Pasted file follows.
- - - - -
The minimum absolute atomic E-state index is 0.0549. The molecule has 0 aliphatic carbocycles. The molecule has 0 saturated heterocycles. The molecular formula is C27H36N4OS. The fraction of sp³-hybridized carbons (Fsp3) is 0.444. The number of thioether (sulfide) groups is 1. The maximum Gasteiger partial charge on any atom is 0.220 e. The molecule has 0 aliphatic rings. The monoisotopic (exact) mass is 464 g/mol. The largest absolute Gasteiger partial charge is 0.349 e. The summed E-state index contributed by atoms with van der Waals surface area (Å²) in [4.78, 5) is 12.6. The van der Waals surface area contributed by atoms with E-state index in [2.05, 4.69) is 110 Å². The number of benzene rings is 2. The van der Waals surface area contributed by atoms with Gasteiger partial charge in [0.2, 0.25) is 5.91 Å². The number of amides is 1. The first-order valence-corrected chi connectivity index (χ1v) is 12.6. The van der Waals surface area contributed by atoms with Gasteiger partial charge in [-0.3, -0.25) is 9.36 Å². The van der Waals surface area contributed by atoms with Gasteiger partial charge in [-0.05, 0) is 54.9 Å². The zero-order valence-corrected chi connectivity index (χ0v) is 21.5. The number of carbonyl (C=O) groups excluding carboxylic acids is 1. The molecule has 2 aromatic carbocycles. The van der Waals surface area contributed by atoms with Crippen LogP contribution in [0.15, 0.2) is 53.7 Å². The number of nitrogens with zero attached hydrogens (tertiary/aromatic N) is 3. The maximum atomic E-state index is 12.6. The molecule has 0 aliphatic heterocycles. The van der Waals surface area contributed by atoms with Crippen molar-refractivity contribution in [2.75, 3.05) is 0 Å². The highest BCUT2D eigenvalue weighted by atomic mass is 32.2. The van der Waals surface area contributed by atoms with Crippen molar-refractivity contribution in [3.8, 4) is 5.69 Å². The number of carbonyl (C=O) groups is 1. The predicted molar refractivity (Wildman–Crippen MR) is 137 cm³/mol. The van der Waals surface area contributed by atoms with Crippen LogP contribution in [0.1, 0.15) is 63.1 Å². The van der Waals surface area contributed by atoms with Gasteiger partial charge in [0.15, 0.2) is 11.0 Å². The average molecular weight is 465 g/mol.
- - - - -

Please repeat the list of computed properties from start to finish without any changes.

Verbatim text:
The minimum absolute atomic E-state index is 0.0549. The molecule has 0 aliphatic carbocycles. The molecule has 0 saturated heterocycles. The molecular formula is C27H36N4OS. The fraction of sp³-hybridized carbons (Fsp3) is 0.444. The number of thioether (sulfide) groups is 1. The maximum Gasteiger partial charge on any atom is 0.220 e. The molecule has 0 aliphatic rings. The monoisotopic (exact) mass is 464 g/mol. The largest absolute Gasteiger partial charge is 0.349 e. The summed E-state index contributed by atoms with van der Waals surface area (Å²) in [4.78, 5) is 12.6. The van der Waals surface area contributed by atoms with E-state index in [2.05, 4.69) is 110 Å². The number of benzene rings is 2. The van der Waals surface area contributed by atoms with Gasteiger partial charge in [0.2, 0.25) is 5.91 Å². The number of amides is 1. The first-order valence-corrected chi connectivity index (χ1v) is 12.6. The van der Waals surface area contributed by atoms with Gasteiger partial charge in [-0.3, -0.25) is 9.36 Å². The van der Waals surface area contributed by atoms with Gasteiger partial charge in [-0.05, 0) is 54.9 Å². The zero-order valence-corrected chi connectivity index (χ0v) is 21.5. The number of carbonyl (C=O) groups excluding carboxylic acids is 1. The molecule has 2 aromatic carbocycles. The van der Waals surface area contributed by atoms with Crippen LogP contribution in [0.15, 0.2) is 53.7 Å². The number of nitrogens with zero attached hydrogens (tertiary/aromatic N) is 3. The maximum atomic E-state index is 12.6. The molecule has 0 aliphatic heterocycles. The van der Waals surface area contributed by atoms with Crippen molar-refractivity contribution in [2.75, 3.05) is 0 Å². The highest BCUT2D eigenvalue weighted by atomic mass is 32.2. The van der Waals surface area contributed by atoms with Crippen molar-refractivity contribution in [3.8, 4) is 5.69 Å². The number of carbonyl (C=O) groups is 1. The predicted molar refractivity (Wildman–Crippen MR) is 137 cm³/mol. The van der Waals surface area contributed by atoms with Crippen LogP contribution in [0.1, 0.15) is 63.1 Å². The van der Waals surface area contributed by atoms with Gasteiger partial charge in [0.15, 0.2) is 11.0 Å². The average molecular weight is 465 g/mol.